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How do some players become fan favorites?

Some guys prove it’s not all about world-beating talent and off-the-charts stats when it comes to popularity.

MLB: Pittsburgh Pirates at New York Yankees Brad Penner-USA TODAY Sports

Some players were born to be fan favorites. Take Aaron Judge, for example. From the moment his massive frame and penchant for hitting some of the most majestic home runs you will ever see debuted in the Bronx, the talented outfielder has been the face of the franchise and one of the most popular players in the major leagues. It’s a no-brainer that a player as naturally athletic and gifted as he is would become a fan favorite.

But sometimes other guys come along and, despite not being the most talented player on the planet, manage to make themselves into fan favorites. Sometimes they have a penchant for coming through in big moments, and sometimes they provide a somewhat unexpected spark defensively, but all of them seem to have this rare, unidentifiable quality about them that helps endear them to the fandom.

I want to figure out what that quality is.

There’s an old joke that I’ve seen floating around Twitter that goes something like this: Who is your team’s favorite player, and why is it the backup catcher? That couldn’t have been more true at the beginning of this season for Yankees fans. Jose Trevino was a last-minute acquisition — the type of deal that makes you go “Eh, okay” when the news breaks — and all he’s done since then is put up a career year in basically all facets of the game. I’m sure the front office saw something in him beyond his defensive prowess, but I don’t think anyone saw him becoming a legitimate top-10 catcher in the majors this season.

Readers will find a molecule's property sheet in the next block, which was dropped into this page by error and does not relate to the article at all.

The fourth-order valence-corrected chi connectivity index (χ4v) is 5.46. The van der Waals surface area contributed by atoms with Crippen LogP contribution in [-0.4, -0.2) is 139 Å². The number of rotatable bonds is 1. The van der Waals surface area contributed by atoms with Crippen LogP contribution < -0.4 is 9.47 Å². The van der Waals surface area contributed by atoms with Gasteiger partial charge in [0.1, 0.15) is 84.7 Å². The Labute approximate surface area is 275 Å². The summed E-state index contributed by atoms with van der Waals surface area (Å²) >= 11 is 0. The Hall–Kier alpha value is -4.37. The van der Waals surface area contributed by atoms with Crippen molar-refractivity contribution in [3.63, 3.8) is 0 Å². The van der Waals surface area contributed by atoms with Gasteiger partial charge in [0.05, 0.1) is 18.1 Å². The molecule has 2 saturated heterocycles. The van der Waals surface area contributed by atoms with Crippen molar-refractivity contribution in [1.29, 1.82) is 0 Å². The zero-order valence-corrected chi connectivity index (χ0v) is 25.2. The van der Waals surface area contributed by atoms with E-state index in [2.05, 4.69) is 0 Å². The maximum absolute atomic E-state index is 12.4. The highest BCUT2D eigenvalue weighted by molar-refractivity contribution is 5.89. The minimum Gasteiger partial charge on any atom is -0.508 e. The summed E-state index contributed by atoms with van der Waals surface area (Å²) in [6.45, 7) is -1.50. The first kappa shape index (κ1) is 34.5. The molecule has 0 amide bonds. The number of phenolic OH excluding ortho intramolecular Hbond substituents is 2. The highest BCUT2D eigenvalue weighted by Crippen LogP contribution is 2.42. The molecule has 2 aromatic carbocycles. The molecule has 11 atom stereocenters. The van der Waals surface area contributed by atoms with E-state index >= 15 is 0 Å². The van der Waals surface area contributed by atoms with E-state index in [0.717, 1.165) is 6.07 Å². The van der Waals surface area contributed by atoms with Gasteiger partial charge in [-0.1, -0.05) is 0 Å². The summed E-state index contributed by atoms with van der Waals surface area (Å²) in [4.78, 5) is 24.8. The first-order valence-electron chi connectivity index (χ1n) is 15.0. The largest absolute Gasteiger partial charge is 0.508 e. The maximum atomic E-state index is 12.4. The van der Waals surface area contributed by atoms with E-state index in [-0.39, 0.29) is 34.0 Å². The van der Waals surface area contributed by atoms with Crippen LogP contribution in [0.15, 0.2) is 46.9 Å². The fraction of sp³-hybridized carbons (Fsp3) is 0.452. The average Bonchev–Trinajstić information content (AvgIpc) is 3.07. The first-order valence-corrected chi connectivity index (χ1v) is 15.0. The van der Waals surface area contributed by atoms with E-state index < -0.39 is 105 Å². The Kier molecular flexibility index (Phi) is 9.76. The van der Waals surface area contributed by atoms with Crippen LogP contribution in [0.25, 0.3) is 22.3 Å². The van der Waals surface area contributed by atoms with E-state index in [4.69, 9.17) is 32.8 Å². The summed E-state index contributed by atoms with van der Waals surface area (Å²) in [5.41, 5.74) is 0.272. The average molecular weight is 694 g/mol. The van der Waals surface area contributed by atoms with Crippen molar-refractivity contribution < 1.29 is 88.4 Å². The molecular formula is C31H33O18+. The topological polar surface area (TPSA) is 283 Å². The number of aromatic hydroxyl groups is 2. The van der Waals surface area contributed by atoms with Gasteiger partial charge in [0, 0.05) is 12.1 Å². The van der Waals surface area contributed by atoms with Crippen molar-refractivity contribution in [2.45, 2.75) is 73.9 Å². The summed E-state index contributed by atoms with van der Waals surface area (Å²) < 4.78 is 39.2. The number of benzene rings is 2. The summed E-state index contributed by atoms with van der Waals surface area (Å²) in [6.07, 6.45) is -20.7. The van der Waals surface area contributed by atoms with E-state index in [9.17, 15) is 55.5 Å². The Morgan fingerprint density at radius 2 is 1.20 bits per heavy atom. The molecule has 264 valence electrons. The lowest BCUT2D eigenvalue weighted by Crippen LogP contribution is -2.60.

I wrote about Trevino’s unlikely journey to the Bronx this past June, and a lot of what I wrote there still remains true. He had a knack for coming through with clutch hits in the first half, and his defense has been absolutely stellar this season. His bat has come back down to earth in the second half but he’s still managed to retain his fan-favorite status. Despite his second half struggles, there is just something about Trevino that makes me want to root for him. His unlikely big hits might be few and far between lately — though, I obviously have to acknowledge that he had a huge hit on Friday night — but he still remains one of my absolute favorite players on the team.

Oswaldo Cabrera is actually the player that made me want to write about this topic, though. From the moment he came up, Yankees fans, myself included, fell in love with the kid. Obviously, the ability to play excellent defense all over the field helped his case — and, in particular, the ability to slide almost flawlessly into outfield positions he had rarely, if ever, played before — but it was clear he wasn’t a well-rounded player yet. His bat has really started to come around lately in a big way, and he might have forced the organization to give him a long look for the postseason roster, but over his first month with the team he was a well below-average hitter who looked overmatched more often than not.